Purnell, L. (2013). Transcultural health care: A culturally competent approach. (4th ed.). Philadelphia: F.A. Davis Co.
Question 2 (RMI)
Korean Cultural Practices and Health Care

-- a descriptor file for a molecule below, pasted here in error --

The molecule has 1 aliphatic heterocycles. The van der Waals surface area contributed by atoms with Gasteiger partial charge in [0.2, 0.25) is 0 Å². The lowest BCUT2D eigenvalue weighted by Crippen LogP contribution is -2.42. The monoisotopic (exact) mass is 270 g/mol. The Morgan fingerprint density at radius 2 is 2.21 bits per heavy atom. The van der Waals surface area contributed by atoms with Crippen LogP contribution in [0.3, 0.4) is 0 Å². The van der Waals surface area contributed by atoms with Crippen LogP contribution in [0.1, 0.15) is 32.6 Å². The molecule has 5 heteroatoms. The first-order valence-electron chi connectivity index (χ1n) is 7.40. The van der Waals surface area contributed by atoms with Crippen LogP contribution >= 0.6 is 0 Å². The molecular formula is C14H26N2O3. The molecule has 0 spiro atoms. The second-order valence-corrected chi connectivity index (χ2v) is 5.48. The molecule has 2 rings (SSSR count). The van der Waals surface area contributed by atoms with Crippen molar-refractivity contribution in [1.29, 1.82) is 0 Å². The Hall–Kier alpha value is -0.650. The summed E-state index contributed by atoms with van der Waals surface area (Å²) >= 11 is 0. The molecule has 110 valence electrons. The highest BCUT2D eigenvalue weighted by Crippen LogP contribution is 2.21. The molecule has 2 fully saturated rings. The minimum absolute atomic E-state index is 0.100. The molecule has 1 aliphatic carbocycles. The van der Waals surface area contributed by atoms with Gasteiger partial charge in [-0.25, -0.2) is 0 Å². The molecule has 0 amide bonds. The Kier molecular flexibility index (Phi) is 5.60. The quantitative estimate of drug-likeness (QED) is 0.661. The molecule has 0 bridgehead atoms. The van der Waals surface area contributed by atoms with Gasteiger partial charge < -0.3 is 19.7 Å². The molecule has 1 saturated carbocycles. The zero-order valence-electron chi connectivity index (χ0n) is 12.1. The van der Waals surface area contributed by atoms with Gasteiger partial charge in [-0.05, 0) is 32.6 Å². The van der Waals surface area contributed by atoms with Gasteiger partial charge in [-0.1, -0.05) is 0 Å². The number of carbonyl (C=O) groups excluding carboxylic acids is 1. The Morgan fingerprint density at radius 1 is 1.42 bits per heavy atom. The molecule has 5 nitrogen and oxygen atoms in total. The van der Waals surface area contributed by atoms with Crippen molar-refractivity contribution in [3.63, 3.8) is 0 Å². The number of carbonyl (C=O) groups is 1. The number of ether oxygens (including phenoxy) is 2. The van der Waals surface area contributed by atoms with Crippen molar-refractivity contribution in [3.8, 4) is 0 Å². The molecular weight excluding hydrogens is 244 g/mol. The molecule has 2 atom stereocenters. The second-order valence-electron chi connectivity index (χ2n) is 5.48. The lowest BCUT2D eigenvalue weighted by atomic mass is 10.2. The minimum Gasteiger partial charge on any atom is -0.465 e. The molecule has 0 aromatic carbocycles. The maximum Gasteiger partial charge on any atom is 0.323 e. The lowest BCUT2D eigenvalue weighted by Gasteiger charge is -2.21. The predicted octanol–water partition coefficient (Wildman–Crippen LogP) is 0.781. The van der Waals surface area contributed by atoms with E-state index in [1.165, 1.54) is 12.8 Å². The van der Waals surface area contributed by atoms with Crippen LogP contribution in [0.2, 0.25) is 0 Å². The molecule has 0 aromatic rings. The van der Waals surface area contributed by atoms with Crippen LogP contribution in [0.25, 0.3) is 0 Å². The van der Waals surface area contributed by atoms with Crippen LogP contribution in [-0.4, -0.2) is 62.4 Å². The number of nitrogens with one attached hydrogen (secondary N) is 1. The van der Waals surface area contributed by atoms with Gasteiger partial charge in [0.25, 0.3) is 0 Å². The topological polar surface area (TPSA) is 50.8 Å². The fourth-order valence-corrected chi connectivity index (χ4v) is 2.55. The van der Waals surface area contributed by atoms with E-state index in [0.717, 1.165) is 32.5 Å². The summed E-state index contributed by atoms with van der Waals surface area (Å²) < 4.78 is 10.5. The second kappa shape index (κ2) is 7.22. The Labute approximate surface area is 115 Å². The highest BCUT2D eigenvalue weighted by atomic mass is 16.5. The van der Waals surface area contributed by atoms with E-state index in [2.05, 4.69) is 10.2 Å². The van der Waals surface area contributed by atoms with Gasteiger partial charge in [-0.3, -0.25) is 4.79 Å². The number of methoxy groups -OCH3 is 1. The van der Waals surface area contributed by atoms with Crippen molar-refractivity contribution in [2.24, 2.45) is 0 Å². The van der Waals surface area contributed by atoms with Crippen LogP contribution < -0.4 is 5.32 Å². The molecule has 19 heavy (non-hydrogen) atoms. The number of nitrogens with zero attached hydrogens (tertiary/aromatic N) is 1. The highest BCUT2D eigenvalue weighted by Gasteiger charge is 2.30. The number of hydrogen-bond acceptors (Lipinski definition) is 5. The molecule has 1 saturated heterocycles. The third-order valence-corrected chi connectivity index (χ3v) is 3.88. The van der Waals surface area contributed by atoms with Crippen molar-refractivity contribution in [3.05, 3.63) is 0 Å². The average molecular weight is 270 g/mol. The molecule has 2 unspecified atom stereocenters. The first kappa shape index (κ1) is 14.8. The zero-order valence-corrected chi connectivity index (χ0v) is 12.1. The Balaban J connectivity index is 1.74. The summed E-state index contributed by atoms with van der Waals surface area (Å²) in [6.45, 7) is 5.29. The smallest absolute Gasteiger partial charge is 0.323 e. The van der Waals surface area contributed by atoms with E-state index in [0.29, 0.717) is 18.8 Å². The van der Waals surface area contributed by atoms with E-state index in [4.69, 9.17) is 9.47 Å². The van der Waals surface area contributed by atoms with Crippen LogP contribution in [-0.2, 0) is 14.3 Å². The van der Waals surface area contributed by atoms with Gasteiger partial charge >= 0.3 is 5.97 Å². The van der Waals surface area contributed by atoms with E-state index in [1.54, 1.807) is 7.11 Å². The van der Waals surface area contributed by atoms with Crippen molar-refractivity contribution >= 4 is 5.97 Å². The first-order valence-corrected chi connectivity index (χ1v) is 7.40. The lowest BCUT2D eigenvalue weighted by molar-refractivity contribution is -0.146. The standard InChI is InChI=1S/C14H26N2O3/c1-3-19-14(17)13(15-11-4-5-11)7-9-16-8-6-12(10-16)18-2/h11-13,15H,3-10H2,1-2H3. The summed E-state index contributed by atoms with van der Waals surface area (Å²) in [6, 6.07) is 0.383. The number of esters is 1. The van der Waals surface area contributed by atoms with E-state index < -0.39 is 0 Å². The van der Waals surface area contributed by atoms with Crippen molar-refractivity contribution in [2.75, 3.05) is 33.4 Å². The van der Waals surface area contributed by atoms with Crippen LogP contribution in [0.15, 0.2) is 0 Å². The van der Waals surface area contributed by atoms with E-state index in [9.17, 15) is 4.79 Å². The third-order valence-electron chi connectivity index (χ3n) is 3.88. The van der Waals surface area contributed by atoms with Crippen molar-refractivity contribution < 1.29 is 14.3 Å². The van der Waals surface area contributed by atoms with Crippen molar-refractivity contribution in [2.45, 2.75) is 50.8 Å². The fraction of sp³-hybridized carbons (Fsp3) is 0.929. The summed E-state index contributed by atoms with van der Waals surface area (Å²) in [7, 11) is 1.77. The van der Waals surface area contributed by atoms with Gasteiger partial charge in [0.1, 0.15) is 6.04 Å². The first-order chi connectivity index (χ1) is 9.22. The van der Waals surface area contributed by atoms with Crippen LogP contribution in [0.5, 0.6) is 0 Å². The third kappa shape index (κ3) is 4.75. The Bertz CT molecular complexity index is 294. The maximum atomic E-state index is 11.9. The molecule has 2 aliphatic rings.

Culture shapes and influences health belief systems and has significant impacts on the traditional health care behaviors of patients, especially how women distinguish and decipher health care practices when it comes to the expectations of their cultural communities and childbirth experience. For instance, after conception in the Korean culture, the mother is expected to adhere to tae-kyo, which is a set of behavioral taboos and conventional prenatal self-care practices or rituals (Lee, 2015). Observing tae-kyo involves figuring and appreciating beautiful things in life and refraining from committing specific taboos, including only eating clean food and touching clean items to avoid bringing misfortunes to the family or enduring difficult childbirth.